338 Win Mag or 308 Winchester For Big Game

338 win mag or 308 winchester for Ibex
Photo by Juan Lacruz

Field Observation 338 Win Mag vs 308 Winchester

Yesterday, I told the story of a hunter who nearly lost an ibex on a hunt due to very poor bullet performance, even though he made a good shot with a 338 Win mag. Well, that same guy originally bought his 338 Win Mag due to a bad experience he had with a 308 Winchester. He was stationed in Germany and had booked a red stag hunt in 2020. His rifle and ammo options were very limited due to all the craziness going on in the world at the time, so he brought a rifle chambered in 308 Winchester for that particular hunt.

For those who aren’t familiar with red stag, they’re quite a bit bigger than a whitetail or mule deer, but still a little smaller than an elk. So, while they’re not exactly giant animals, they aren’t small either. Well, the German guide assigned to him was not happy with his choice of the 308, even after the hunter demonstrated his shooting abilities at the range before going hunting.

This guide was very conservative and required at least 2,000 Joules (just under 1,500 ft-lbs.) of kinetic energy to take a shot. The 308 Winchester load he was using would meet that requirement at a shorter range, but not at a longer range. And wouldn’t you know it: they encountered a nice stag at 400 meters and couldn’t get any closer.

The guide refused to budge and was adamant that the hunter does not shoot at that range because they couldn’t be assured of at least 2,000 Joules of kinetic energy on impact that far out. On the other hand, the hunter was pretty angry that his guide wouldn’t let him shoot, so they got into a heated argument in the field.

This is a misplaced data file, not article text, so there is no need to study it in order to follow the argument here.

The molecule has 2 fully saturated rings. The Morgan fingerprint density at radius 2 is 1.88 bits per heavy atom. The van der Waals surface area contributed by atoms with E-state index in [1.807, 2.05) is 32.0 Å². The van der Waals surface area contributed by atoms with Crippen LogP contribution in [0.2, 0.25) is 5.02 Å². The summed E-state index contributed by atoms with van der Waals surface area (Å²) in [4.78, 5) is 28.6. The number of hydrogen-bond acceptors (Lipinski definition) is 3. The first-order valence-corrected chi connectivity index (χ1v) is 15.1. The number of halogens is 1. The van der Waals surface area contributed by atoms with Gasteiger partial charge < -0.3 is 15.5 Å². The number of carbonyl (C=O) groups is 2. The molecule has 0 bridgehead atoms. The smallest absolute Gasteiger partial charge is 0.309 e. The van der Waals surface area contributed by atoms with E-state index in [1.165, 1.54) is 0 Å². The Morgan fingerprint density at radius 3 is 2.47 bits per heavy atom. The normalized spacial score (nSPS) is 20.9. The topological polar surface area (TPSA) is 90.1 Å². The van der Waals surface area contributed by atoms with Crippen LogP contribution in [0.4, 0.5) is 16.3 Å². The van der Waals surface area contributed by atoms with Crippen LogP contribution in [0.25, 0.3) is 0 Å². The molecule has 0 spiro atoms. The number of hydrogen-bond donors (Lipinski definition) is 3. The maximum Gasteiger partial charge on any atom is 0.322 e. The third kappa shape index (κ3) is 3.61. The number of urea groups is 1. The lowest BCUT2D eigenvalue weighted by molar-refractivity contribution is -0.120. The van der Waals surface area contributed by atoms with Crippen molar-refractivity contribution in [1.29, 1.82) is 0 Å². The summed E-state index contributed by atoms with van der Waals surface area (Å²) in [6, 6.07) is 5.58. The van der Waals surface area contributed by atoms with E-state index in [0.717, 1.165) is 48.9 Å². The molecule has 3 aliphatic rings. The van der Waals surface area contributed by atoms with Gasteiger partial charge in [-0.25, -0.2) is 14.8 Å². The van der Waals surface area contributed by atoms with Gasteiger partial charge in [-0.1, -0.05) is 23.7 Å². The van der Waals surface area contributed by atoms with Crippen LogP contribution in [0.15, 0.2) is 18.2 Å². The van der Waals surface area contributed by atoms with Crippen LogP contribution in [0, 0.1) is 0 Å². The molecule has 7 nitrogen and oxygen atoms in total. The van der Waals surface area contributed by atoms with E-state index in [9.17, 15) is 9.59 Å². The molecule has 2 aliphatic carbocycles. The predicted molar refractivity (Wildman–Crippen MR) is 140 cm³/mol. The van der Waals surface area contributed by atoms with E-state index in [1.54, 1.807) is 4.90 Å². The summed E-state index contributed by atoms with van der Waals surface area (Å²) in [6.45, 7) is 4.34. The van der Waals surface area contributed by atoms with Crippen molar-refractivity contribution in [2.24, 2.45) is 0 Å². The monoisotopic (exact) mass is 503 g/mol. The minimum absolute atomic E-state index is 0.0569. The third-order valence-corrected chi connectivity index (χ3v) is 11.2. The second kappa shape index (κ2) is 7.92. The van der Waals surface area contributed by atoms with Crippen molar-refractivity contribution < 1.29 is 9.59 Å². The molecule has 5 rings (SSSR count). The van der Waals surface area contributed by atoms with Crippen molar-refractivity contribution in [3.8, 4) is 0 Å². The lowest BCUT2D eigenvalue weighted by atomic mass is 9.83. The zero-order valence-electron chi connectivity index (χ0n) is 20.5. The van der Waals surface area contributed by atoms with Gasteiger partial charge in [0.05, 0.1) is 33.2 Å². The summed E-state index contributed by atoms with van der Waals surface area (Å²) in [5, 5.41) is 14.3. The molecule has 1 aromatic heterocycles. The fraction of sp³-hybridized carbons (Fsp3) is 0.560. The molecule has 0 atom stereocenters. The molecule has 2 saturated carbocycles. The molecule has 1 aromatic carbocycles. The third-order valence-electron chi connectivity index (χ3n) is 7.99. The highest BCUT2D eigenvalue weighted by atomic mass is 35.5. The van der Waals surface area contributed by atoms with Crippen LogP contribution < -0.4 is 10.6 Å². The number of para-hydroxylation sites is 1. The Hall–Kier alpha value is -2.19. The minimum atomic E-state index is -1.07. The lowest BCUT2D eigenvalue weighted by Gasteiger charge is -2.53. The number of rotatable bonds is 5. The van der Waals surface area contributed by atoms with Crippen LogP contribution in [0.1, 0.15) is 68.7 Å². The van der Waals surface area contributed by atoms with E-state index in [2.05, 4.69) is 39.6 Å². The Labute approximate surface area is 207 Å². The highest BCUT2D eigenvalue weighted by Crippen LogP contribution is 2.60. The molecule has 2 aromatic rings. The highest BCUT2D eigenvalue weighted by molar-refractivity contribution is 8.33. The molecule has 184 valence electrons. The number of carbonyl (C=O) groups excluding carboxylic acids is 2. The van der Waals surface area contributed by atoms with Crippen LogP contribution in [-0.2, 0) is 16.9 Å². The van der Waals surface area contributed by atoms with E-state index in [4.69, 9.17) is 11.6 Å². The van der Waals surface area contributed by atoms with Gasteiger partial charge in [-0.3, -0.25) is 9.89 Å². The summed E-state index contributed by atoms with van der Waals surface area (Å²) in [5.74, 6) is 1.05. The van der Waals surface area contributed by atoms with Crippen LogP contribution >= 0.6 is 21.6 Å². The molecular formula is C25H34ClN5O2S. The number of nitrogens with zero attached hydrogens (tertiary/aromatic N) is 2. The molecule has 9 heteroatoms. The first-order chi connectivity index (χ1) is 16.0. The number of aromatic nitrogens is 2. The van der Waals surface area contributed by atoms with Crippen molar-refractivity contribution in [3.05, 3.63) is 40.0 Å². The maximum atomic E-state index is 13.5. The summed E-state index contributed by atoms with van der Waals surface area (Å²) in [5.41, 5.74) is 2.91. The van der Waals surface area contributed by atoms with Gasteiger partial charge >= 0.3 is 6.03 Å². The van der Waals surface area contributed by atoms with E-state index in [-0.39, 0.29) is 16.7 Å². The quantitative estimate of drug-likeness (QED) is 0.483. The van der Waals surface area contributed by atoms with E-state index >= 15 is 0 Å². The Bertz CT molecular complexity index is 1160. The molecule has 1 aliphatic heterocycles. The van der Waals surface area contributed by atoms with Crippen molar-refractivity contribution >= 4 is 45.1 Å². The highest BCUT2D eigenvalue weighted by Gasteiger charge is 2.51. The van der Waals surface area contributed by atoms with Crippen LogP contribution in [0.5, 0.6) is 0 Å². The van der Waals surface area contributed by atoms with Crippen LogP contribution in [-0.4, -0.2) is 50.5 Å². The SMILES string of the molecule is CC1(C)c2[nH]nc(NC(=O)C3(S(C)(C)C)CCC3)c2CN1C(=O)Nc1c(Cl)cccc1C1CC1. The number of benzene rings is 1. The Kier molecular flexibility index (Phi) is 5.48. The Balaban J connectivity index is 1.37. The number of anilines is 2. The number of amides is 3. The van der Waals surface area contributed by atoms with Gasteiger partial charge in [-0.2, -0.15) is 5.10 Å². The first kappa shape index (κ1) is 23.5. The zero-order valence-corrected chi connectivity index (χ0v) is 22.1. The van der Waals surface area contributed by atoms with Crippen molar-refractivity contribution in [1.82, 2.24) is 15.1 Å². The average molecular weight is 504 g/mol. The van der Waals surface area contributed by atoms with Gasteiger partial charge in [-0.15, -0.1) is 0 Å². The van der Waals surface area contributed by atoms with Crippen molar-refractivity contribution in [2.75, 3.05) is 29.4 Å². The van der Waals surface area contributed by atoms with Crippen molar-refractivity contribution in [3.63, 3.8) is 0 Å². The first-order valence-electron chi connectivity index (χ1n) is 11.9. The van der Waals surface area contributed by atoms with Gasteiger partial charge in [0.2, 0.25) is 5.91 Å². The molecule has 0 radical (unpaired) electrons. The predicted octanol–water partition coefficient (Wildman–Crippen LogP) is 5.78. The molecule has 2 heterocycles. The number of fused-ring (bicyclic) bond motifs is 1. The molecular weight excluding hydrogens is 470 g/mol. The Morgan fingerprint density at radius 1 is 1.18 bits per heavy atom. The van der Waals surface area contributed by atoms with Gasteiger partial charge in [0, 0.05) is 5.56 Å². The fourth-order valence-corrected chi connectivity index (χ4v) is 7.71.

The 338 Win Mag Drops Stag at 375 Meters

Fortunately, they hashed things out, apologized to each other, and the guide invited him to come back again the next year. Well, the hunter learned his lesson well and returned with a brand new 338 Win Mag for his next hunt. He proceeded to use that rifle to take a VERY nice stag with a single shot at 375 meters: BOOM….flop.

That wasn’t a fluke either and he used that same rifle to take several more stags elsewhere in Europe before his assignment in Germany ended and he returned to the United States. Like I said yesterday, the 338 Win Mag has a reputation as an absolute hammer on all manner of game animals under a lot of different conditions, just like this particular hunter demonstrated.

Does that mean you should ditch your 308 and get a 338 Win Mag? Not necessarily. The 338 Win Mag isn’t perfect. It’s far from ideal for some hunting situations (like that ibex hunt I described yesterday).

Recoil 338 Winchester Magnum

Recoil isn’t terrible with it, but the 338 does recoil a whole lot more than many other cartridges too. Furthermore, ammo is extremely difficult to come by for the 338 Win Mag at this instant as well. And while the 338 isn’t perfect, the 308 Winchester is definitely a capable cartridge.

His guide was very careful and conservative (maybe too conservative) by not allowing him to take that shot. I do understand where that guide was coming from though. After all, he’s the one who would have to pick up the pieces if things went wrong out there.

That said, the 308 Winchester would not be my first recommendation for taking a shot on a stag (or an elk) at 400 meters, but it will darn sure work if the shot is placed appropriately.

What Caliber 338 Win Mag or 308 Winchester?

Well, it depends. The 338 is great for some situations. The 308 is good for others. Still, other cartridges fill in the gaps where the 308 and the 338 are lacking. It’s up to you to analyze the situation and choose what you think will be the best tool for the job.